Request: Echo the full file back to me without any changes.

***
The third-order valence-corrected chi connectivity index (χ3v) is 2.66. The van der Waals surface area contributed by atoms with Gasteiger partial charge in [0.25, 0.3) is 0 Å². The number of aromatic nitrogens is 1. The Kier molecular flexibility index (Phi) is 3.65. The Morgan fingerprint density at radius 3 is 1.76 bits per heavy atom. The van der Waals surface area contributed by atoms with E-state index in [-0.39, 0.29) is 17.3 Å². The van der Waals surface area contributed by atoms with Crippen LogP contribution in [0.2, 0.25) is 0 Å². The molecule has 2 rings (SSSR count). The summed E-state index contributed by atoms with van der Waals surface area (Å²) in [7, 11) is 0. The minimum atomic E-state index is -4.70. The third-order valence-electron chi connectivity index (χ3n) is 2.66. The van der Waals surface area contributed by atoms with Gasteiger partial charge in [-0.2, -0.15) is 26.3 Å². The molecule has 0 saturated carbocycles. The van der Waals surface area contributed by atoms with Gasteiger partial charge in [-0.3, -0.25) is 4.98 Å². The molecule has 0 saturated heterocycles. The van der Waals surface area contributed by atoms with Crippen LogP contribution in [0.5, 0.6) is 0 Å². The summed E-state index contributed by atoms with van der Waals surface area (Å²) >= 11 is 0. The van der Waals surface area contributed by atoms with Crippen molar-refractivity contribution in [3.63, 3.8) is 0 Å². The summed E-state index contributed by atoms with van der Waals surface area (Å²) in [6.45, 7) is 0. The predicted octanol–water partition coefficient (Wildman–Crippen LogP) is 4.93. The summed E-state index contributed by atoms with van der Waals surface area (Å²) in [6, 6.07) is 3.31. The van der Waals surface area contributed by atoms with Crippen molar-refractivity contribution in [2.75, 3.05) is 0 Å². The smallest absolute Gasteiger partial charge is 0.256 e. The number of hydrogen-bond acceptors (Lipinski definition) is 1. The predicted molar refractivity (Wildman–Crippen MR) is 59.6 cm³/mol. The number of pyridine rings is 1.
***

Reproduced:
The third-order valence-corrected chi connectivity index (χ3v) is 2.66. The van der Waals surface area contributed by atoms with Gasteiger partial charge in [0.25, 0.3) is 0 Å². The number of aromatic nitrogens is 1. The Kier molecular flexibility index (Phi) is 3.65. The Morgan fingerprint density at radius 3 is 1.76 bits per heavy atom. The van der Waals surface area contributed by atoms with E-state index in [-0.39, 0.29) is 17.3 Å². The van der Waals surface area contributed by atoms with Crippen LogP contribution in [0.2, 0.25) is 0 Å². The molecule has 2 rings (SSSR count). The summed E-state index contributed by atoms with van der Waals surface area (Å²) in [7, 11) is 0. The minimum atomic E-state index is -4.70. The third-order valence-electron chi connectivity index (χ3n) is 2.66. The van der Waals surface area contributed by atoms with Gasteiger partial charge in [-0.2, -0.15) is 26.3 Å². The molecule has 0 saturated carbocycles. The van der Waals surface area contributed by atoms with Gasteiger partial charge in [-0.3, -0.25) is 4.98 Å². The molecule has 0 saturated heterocycles. The van der Waals surface area contributed by atoms with Crippen LogP contribution in [0.5, 0.6) is 0 Å². The summed E-state index contributed by atoms with van der Waals surface area (Å²) >= 11 is 0. The van der Waals surface area contributed by atoms with Crippen molar-refractivity contribution in [3.63, 3.8) is 0 Å². The summed E-state index contributed by atoms with van der Waals surface area (Å²) in [6.45, 7) is 0. The predicted octanol–water partition coefficient (Wildman–Crippen LogP) is 4.93. The summed E-state index contributed by atoms with van der Waals surface area (Å²) in [6, 6.07) is 3.31. The van der Waals surface area contributed by atoms with Crippen molar-refractivity contribution in [2.75, 3.05) is 0 Å². The smallest absolute Gasteiger partial charge is 0.256 e. The number of hydrogen-bond acceptors (Lipinski definition) is 1. The predicted molar refractivity (Wildman–Crippen MR) is 59.6 cm³/mol. The number of pyridine rings is 1.